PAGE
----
Fake news stories targeting well-established brands don’t pose a significant threat, according to a new study published in the Journal of Product & Brand Management.
In 2012, fake news stories shared on Facebook falsely accused Coca-Cola of recalling bottles of its Dasani-branded water due to the presence of aquatic parasites.
In response to the fake news, Coca Cola issued the following statement: “The source of this false and inflammatory information about our brand is a hoax news website. There is no recall of Dasani being conducted in the U.S.,”
In a new study researchers set out to determine the impact that fake stories, while completely false, have on well-established brands.
Yang Cheng, co-author of the new study and an assistant professor of communication at North Carolina State University, said:
“There’s been a lot of work done on how the public processes and responds to fake news on social media in the context of politics, but very little research has been done on how fake news may affect brand trust.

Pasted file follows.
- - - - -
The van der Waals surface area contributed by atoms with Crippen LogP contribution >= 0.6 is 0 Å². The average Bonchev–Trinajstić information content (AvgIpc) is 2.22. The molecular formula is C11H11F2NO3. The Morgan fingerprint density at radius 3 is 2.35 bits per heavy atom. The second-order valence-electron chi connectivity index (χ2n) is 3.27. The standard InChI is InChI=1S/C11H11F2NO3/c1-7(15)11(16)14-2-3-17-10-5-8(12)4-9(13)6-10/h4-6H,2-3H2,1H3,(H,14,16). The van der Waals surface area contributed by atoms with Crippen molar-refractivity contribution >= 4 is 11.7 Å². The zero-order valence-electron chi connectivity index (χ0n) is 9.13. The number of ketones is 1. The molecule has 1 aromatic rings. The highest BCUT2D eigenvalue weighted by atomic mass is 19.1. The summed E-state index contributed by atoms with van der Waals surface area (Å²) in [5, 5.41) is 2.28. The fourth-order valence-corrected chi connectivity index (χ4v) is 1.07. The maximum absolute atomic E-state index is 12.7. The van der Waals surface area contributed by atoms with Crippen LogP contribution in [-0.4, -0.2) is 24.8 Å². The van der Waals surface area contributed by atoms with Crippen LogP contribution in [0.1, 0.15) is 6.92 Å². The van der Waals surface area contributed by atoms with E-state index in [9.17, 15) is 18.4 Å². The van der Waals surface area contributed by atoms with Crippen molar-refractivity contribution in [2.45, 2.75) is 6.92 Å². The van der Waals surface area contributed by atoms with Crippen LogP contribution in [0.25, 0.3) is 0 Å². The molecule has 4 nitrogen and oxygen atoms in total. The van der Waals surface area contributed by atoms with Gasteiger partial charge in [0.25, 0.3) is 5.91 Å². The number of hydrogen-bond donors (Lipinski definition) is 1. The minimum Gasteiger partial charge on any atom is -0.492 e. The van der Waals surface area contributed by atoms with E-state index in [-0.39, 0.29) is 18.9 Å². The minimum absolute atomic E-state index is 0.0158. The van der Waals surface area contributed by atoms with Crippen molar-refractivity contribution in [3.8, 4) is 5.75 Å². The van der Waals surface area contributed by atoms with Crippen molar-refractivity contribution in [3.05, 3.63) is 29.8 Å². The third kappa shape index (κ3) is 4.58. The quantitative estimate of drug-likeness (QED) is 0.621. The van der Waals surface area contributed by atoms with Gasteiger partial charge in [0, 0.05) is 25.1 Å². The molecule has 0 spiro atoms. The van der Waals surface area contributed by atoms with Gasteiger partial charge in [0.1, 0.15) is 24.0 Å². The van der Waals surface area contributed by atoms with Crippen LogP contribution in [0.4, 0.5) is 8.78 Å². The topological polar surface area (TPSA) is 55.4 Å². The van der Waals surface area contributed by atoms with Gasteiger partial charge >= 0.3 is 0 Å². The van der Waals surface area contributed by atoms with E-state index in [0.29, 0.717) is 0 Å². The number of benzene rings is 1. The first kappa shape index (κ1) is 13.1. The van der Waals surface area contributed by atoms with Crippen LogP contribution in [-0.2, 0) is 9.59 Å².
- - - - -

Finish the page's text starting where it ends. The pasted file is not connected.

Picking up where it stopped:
“We wanted to see what kind of impact fake news could have for companies.”
The researchers conducted an online survey with 468 consumers in the US.
The study participants were shown an example of the 2016 Facebook posts falsely accusing Coca Cola of recalling water bottles, however, the participants were not initially told the information was false.
After being shown the fake story, the participants answered a series of survey questions.
The participants were then told that the posts were fake news and proceeded to answer another series of survey questions.
The researchers found that the more respondents felt they could detect and evaluate misinformation, the more likely they they’d determine the post was designed to manipulate readers.
The more likely respondents felt the post was manipulative, the less likely they were to find the post helpful or relevant to themselves. In addition, trust of the brand was not affected.
According to the abstract of the study, “Persuasion knowledge of the fake news significantly influenced consumers’ perceived diagnosticity of the fake news and subsequent brand trust. Furthermore, persuasion knowledge of the fake news mediated the effects from self-efficacy on perceived diagnosticity of the fake news and brand trust, respectively.”
“One takeaway here is that when communicating the truth in response to a fake news story, such as when Coca-Cola made clear that it was not recalling Dasani, managers need to consider the trustworthiness of each media channel and choose the appropriate media channels to communicate with consumers,” Cheng said.
“It would be interesting to see how fake news might impact less established brands in the future.”